LAS VEGAS – Minimally invasive surgical staging for endometrial cancer produced outcomes in elderly women similar to those in younger women, according to a chart review of 109 women with clinical stage I disease.
Endometrial cancer is especially prominent in elderly women, with the median age of diagnosis of 63 years; 45% of women are diagnosed at age 65 or older. Although numerous studies have shown that minimally invasive surgery (MIS) is a safe, feasible alternative to laparotomy in the management of endometrial cancer, few data are available regarding MIS approaches to endometrial cancer in the elderly population, said Dr. Melissa K. Frey of New York–Presbyterian Hospital, New York.
In this retrospective study, the 48 patients aged 65 and older had a mean age of 73 years, and the 61 in the younger group had a mean age of 56 years. There were no differences between the older and younger groups in body mass index or number of prior abdominal surgeries. However, the older group did have more major comorbidities (73% vs. 31%).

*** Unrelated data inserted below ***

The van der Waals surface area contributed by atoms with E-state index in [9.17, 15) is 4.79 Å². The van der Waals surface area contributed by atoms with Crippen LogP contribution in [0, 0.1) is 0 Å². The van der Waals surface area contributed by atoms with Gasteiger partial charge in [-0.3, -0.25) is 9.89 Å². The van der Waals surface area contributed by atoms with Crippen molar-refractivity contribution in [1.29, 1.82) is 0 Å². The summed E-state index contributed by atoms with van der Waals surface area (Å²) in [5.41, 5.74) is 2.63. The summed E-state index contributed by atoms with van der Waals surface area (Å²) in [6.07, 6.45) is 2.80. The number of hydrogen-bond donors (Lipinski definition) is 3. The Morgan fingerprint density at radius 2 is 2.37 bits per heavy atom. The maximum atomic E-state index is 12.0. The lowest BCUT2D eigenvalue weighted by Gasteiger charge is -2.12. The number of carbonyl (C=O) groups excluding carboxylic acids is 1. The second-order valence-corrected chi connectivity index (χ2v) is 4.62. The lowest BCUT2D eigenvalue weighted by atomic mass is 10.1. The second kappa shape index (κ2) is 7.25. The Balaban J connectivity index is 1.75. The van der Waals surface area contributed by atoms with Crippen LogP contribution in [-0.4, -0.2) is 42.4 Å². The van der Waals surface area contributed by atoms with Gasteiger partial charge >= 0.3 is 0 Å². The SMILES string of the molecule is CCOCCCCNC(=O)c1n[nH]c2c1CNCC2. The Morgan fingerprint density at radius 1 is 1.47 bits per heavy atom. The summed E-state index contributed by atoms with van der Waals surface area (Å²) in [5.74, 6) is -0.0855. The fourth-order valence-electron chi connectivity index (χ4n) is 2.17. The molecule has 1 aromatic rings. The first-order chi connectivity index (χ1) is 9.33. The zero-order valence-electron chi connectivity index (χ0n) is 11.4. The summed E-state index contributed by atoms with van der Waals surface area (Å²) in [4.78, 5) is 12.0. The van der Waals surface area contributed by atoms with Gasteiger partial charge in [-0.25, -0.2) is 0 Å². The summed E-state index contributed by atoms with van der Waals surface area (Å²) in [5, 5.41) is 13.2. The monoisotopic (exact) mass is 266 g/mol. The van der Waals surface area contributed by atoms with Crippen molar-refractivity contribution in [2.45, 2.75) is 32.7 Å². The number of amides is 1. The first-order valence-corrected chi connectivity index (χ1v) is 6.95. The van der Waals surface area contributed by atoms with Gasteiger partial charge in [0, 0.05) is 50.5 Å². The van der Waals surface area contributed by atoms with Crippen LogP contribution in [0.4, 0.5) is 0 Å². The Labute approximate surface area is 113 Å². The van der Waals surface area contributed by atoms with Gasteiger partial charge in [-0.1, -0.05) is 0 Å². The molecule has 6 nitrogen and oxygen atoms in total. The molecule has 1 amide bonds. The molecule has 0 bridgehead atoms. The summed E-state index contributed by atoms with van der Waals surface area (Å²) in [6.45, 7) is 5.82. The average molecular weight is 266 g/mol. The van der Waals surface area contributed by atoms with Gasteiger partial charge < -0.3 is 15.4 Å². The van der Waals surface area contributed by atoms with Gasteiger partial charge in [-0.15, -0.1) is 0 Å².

Laparoscopic procedures were used in 31 elderly patients and 36 younger women, while robotic-assisted laparoscopic procedures were used in 17 older and 25 younger patients, she reported at the meeting.
There were no significant differences in mean surgical time (239 minutes in the younger group vs. 228 in the older), estimated blood loss (187 vs. 159 mL), blood transfusions (2 vs. 1 per patient), surgical complications (4 vs. 2), mean hospital stay (2.4 vs. 2.6 days), or mean number of lymph nodes removed (18 vs. 19).
“Minimally invasive staging of endometrial cancer is feasible and safe in elderly women,” Dr. Frey concluded.
She stated that she had no relevant financial disclosures.